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Robert Dallapiazza, Aaron E. Bond, Yuval Grober, Robert G. Louis, Spencer C. Payne, Edward H. Oldfield and John A. Jane Jr.

grade and MRI evidence of optic chiasm compression in both groups (p = 0.02), although there was no correlation between Knosp grade and visual field deficit. Forty-four percent of patients in the microscopic group and 45% of patients in the endoscopic group had preoperative hypopituitarism of some degree. The most common form was hypogonadism, followed by panhypopituitarism. These patients typically presented with fatigue. There was no statistical difference in preoperative endocrinopathies between the two groups. Knosp Grade and Calculated Tumor Volume

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Ramin Rak, Daniel L. Chao, Ryszard M. Pluta, James B. Mitchell, Edward H. Oldfield and Joe C. Watson

Administration In all groups, the investigators were blinded to whether drug or vehicle had been administered. In Study I, animals received 10 mg/kg Tempol or vehicle (volume calculated based on a Tempol dose of 10 mg/kg). In Study II, animals received 5 mg/kg Tempol, 20 mg/kg Tempol, or vehicle. Solutions administered in all groups were infused over 20 minutes at a rate of 50 µl/minute. Determination of Infarct Size After 4 hours of reperfusion, anesthesia was again induced with a lethal dose of pentobarbital, and the rats were decapitated. Their brains were removed and

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Gautam U. Mehta, Ashok R. Asthagiri, Kamran D. Bakhtian, Sungyoung Auh, Edward H. Oldfield and Russell R. Lonser

. Imaging Evaluation Tumor location and volume were based on preoperative contrast-enhanced T1-weighted MR imaging. Volume was defined as: greatest anteroposterior dimension × greatest mediolateral dimension × greatest craniocaudal dimension × 0.5. 16 Each tumor was classified radiographically as either dorsal or ventral, based on the relation of its epicenter to the dentate ligament. Based on intraoperative observations, tumors were characterized as either completely intramedullary, primarily extramedullary (≥ 50% of the tumor mass was extramedullary), or composed of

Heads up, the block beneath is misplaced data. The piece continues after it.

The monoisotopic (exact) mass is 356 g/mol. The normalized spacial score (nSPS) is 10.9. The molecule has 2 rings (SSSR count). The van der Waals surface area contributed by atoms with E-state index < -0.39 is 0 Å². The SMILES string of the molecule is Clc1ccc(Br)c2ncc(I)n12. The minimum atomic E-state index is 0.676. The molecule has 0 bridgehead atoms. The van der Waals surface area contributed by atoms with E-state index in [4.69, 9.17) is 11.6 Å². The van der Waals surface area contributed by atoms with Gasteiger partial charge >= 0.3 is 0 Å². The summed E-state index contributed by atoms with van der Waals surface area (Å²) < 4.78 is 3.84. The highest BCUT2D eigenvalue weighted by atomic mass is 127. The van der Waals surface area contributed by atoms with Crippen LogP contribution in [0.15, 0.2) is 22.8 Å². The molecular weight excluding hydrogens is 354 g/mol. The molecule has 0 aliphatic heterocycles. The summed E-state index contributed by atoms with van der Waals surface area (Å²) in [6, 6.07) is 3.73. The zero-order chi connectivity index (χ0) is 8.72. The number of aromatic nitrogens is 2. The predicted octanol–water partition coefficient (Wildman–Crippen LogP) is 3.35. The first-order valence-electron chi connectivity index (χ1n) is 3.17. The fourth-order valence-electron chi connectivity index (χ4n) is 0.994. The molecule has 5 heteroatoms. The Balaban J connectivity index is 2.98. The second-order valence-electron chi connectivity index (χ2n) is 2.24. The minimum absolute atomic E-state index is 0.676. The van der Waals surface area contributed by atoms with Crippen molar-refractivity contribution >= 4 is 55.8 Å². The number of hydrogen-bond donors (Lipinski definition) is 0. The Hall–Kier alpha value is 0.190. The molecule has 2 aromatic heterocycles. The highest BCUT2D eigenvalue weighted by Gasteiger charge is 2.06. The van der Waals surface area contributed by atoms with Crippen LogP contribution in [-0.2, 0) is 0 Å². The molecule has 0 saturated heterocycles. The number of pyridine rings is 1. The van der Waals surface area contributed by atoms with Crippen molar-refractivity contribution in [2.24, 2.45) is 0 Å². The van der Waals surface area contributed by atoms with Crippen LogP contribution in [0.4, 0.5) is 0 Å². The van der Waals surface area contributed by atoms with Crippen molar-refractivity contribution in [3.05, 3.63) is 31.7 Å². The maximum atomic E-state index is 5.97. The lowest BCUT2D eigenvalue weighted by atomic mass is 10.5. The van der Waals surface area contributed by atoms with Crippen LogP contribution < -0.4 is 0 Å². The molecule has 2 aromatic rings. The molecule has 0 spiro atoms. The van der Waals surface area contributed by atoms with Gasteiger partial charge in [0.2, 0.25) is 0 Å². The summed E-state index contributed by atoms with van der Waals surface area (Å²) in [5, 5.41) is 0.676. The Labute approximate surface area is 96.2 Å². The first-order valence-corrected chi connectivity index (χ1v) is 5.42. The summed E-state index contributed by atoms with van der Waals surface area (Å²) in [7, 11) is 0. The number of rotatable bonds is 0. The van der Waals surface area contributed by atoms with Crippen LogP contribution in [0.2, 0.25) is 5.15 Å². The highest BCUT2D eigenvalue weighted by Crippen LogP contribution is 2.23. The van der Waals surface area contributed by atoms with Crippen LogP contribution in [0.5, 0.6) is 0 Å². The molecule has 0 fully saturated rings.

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Mahmoud Messerer, Giulia Cossu, Roy Thomas Daniel and Emmanuel Jouanneau

seems reasonable to assume that for small tumors without lateral extensions, no difference has to be expected. If a difference between the two techniques exists, it should probably be expected for a high-grade tumor volume in which endoscopy has a clear advantage in increasing surgical access through extended approaches. The contrasting results of these two studies underline the need for larger, well-designed multicenter studies to decide on the value of either operative technique in determining the quality of resection in Knosp Grades 2–3 groups. References 1

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Ryszard M. Pluta, Robert J. Boock, John K. Afshar, Kathleen Clouse, Mima Bacic, Hannelore Ehrenreich and Edward H. Oldfield

the internal carotid artery (ICA) were sharply opened. A semipermeable catheter, constructed using a membrane with a 100-kD molecular-weight cutoff, was placed around the right MCA. The artery and catheter were covered with 5 ml of preclotted arterial blood. 12, 44 One end of the catheter was connected to a microosmotic pump and the other end was connected to an Ommaya reservoir (side inlet 1.5 cm; volume 0.53 ml) buried under the scalp. The total volume of fluid inside the catheter and the microdialysis fiber was 0.03 to 0.04 ml. The pump constantly delivered 0